Eungella, Qld



West, then up

Mackay’s top recreational ride

It’s hard to go past the sugar town of Mackay if you’re looking for a typical pleasant coastal Australian settlement.

It’s a bit flat, admittedly, but it has everything you’d want and it feels welcoming. The town centre has lots of National Trust listed buildings as well as a neat little “tropical” segment right in the middle with lots of palms and other vigorous plants.

If you’re keen to be surrounded by something absolutely modern all you need to do is ride across the bridge over the Pioneer River (where they have genuine traffic jams, too, albeit very short ones) and head north towards Slade Point. Right next to Mackay’s deepwater port, you’ll come to a brand-new collection of high-rise apartments lining the edge of an equally new marina, with a bunch of interesting and very reasonably priced restaurants at their foot. I recommend the prawn rolls at the place right at the end, on the car park.

I suppose my one criticism is that they haven’t learnt to cater for motorcycle parking yet.

Mackay, if I may paraphrase Elwood Blues, has everything. Despite the flatness, it even has good riding. And the best of the riding is the road up to Eungella (pronounced yunjella).

To get there you just follow the Pioneer River first and Cattle Creek later, upstream towards the Clarke Range. This is not part of the Great Dividing Range, by the way; that’s much further inland. It’s just a coastal range, but it makes up for that by being really steep – and quite high. Beginning to sound good?

Getting out of Mackay is easy. Take the Bruce Highway south (I always think, and sometimes say or even write “G’day, Bruce” when I see the name; forgive me) to the edge of town and then turn west along the Peak Downs Highway. Past Te Kowai and the big sugar mill there’s a turnoff to the right signposted to Marian and Eungella.

The builder of the first sugar mill at Marian in 1881, by the way, fathered opera singer Dame Nellie Melba. You may recall her injunction to fellow artistes touring Australia to “sing ’em muck”, advice that is frequently followed to this day. The gentleman’s name was not, as you might surmise, Mr Melba but David Mitchell.

From here on for most of the remaining 60 kilometres to Eungella you’re on a reasonably narrow but well kept country road that passes through equally well-kept country towns with pleasant country pubs offering bargain-priced counter lunches, set in pleasant sugar cane and grazing country. It’s hard to imagine anything bad ever happening here – until you encounter one of the rare but impressive patches of scattered gravel right on your line in a corner.

There now, that’s cleared the sinuses and woken you up! Keep an eye out for the many little cane trains while you’re at it, too, at least in harvest season from June to November.

Possibly the prettiest and best cared-for of the towns along this road is Finch Hatton, which is also where you will find the well signposted and carefully explained turnoff to the rainforest wonderland of Finch Hatton Gorge. It’s a great place for a swim, so they say, although I sadly didn’t have time to sample it.

I did find time to read about the amazing gastric frog. Discovered in the area in 1984, the females of these perhaps unfortunately named batrachians apparently swallow their fertilised eggs to incubate them. To the immense disappointment of lovers of gastric frogs everywhere, scientists seem to have lost track of them again since then. Whether it’s simple carelessness or another sign of the imminence of the end of the world, I do not know.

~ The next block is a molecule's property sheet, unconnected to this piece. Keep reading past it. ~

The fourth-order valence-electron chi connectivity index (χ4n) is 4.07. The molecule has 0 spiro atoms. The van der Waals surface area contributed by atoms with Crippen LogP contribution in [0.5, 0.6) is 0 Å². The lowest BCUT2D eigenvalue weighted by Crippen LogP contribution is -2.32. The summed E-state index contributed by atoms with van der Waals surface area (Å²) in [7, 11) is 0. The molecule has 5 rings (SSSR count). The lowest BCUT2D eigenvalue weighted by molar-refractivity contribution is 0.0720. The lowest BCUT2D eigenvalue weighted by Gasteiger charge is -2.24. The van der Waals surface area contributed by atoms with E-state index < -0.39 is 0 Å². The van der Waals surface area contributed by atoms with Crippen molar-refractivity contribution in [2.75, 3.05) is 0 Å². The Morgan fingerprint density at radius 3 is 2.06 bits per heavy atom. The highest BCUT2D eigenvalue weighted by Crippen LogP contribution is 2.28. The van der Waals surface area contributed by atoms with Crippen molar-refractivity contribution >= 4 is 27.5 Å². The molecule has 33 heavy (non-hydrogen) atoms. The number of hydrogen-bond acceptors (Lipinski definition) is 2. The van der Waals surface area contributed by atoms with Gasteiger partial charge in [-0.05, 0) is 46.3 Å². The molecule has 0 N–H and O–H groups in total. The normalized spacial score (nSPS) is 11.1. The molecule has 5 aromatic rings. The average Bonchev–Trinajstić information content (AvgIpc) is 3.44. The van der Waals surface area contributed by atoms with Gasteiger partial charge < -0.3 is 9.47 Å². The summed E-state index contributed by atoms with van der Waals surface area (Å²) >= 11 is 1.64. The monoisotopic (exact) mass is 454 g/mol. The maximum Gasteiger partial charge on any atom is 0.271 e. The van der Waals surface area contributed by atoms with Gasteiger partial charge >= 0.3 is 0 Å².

But let us leave the gastric frog to its own concerns, because the main attraction of this ride is now just a few kilometres ahead. The tight corners and switchbacks of the climb up the Clarke Range escarpment make for memorable motorcycling and will reward a second and third go for those keen to refine their cornering skills. In other words it’s great fun, too tight to allow high speeds but with little other traffic to worry about.

I had hoped to get some cornering shots of a bike and waited for ages at one of the better sets of twisties but no bike came. They tell me it’s busier on weekends.

Don’t get too blasé about the occasional car, though, because there is a good chance it will be driven by a tourist who will slam on the brakes and brandish the video camera if he sees a brush turkey by the side of the road. Not particularly appetising in appearance, these well-named birds are nevertheless spectacular enough with their red necks to draw visitors’ attention.

Once you have tired of the corners and reached the top of the range you will find the town of Eungella well spread out and without an obvious centre – that we could find, anyway. The best thing to do now is to turn south on the excellent road towards Crediton. It’s a good ride in its own right and there are lookouts that are well worth a stop and a short wander from the road. We were warned to lock everything that was lockable and not to leave anything, even helmets or gloves, on the bike at any of the lookouts or other parking lots.

On the positive side you’ll find it is pleasantly cool, which can be welcome after the humid heat of the Castle Creek and Pioneer River valleys.
After tackling the corners one more time, the 80-odd kilometres to Mackay and the Bruce Highway (G’day, Bruce) will pass even more quickly on the way back than they did on the way up and you’ll have some terrific motorcycling memories as well as tyres with their edges worn away a little.

But hey, if you see any frogs on the road swallowing their fertilised eggs, remember that they’re not cane toads. Try to miss them, okay?
PT

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